Before You Leave Home
- Check the weather forecast. If the weather is that bad, you should probably just stay home. If you have to go out, plan to leave and arrive back when the weather is at its best. Watch out for speed and road restrictions as well.
- Charge your electronics. Make sure you charge all your devices before you leave home, especially your cell phone. It may save your life.
- Fill up the tank. You’ll want to keep your gas tank as full as possible – keep it at least ¾ of a tank – so that you don’t run out if you get stranded for a bit.
- Tell someone where you’re going and when you’ll be home. Make sure you let others know when you’re leaving, when you’ll return, and where you will be going. This way, they’ll know to alert authorities if you don’t show up when expected.
Learn how to drive safely on snow-covered and icy roads.
AAA offers some tips on how to drive safely in the snow, here. First, they explain that you need to drive more slowly than usual, leaving extra space between you and the cars in front of you. Accelerate and decelerate slowly, without slamming on the brakes. It will take your car extra time to respond when there is snow on the roads.
If possible, get a little inertia going to get up a hill, but don’t stop in the middle or you might not make it to the top.
What should you do if you get stuck in the snow or the cold?
- Don’t panic. Whatever happens, your chances of survival are best if you keep calm and think clearly.
- Assess your situation. Look at your surroundings, any damage, and what you need to do to stay warm and dry.
- Stay in your vehicle. Your chances of being found and staying warm are best if you stay with your vehicle as long as it is in a safe place.
- Call for help.
- Crack your rear window. This will prevent any carbon monoxide from building up in your vehicle.
- Make sure your tailpipe is clear. If it is snowing, regularly check your tailpipe to make sure it isn’t plugged with snow and ice. Otherwise, carbon monoxide gas could back up into your vehicle and make you sick or worse.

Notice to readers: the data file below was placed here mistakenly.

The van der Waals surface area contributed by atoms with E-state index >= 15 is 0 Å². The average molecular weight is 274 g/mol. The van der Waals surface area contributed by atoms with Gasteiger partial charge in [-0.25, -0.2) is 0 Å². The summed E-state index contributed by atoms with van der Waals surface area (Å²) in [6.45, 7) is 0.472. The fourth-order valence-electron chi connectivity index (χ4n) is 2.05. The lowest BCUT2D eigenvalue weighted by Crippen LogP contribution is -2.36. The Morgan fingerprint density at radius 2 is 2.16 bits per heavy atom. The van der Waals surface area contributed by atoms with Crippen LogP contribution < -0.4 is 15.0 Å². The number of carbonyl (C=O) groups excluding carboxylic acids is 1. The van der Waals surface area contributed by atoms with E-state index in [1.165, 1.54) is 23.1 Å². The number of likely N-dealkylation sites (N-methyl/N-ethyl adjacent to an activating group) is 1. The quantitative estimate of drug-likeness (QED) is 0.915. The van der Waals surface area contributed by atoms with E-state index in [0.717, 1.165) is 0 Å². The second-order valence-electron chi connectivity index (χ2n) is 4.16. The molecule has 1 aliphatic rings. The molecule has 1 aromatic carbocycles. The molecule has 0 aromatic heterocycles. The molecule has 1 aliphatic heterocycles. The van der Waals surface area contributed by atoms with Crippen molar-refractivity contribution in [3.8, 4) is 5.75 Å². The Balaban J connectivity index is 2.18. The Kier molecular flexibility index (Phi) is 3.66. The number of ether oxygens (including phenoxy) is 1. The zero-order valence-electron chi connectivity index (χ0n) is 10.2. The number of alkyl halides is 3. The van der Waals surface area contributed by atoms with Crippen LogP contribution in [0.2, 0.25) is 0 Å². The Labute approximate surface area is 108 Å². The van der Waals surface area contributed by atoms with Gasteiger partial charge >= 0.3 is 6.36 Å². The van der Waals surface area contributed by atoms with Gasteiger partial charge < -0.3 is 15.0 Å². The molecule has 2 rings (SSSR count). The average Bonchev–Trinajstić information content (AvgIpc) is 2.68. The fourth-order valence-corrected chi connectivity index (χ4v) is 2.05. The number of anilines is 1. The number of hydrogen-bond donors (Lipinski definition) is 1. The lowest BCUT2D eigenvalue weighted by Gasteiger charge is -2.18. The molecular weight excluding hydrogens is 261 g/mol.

- Run your car for a few minutes each hour. You’ll want to start your car for a little bit each hour to warm up, melt some snow for water, and keep your supplies from freezing. But don’t run it too long because you need to conserve gas.
Should you walk it out?
Making the decision to leave your vehicle should not be taken lightly. It is very serious to be in a snowstorm on foot, especially if you are lost or unable to see where you are going. And of course, it is easier for people to spot your car than it is to spot a person in the snow.
ABC News explains that you can survive longer inside your vehicle than if you are out in the weather. The only time you should leave your vehicle is if you know your surroundings and you also know that it is easy to walk to safety. The other time you can leave your vehicle is if it’s a last resort and your only chance of survival.
How to Get Your Car Out of the Snow
You can find additional tips on getting your car unstuck from Nationwide here. Nationwide explains that if you need to get your car out of the snow, you should first clear the snow from around your tires. Try to get your car to ‘rock’ by going back and forth between reverse and drive quickly. This may be enough to break free, but don’t ‘floor it’ or give it too much gas at once.
You can improve your traction by putting down cat litter or sand under your tires, or even twigs and small branches if that is all that is available. It’s best if you can get someone else to help you push, but don’t panic. If you need to, just call for a tow.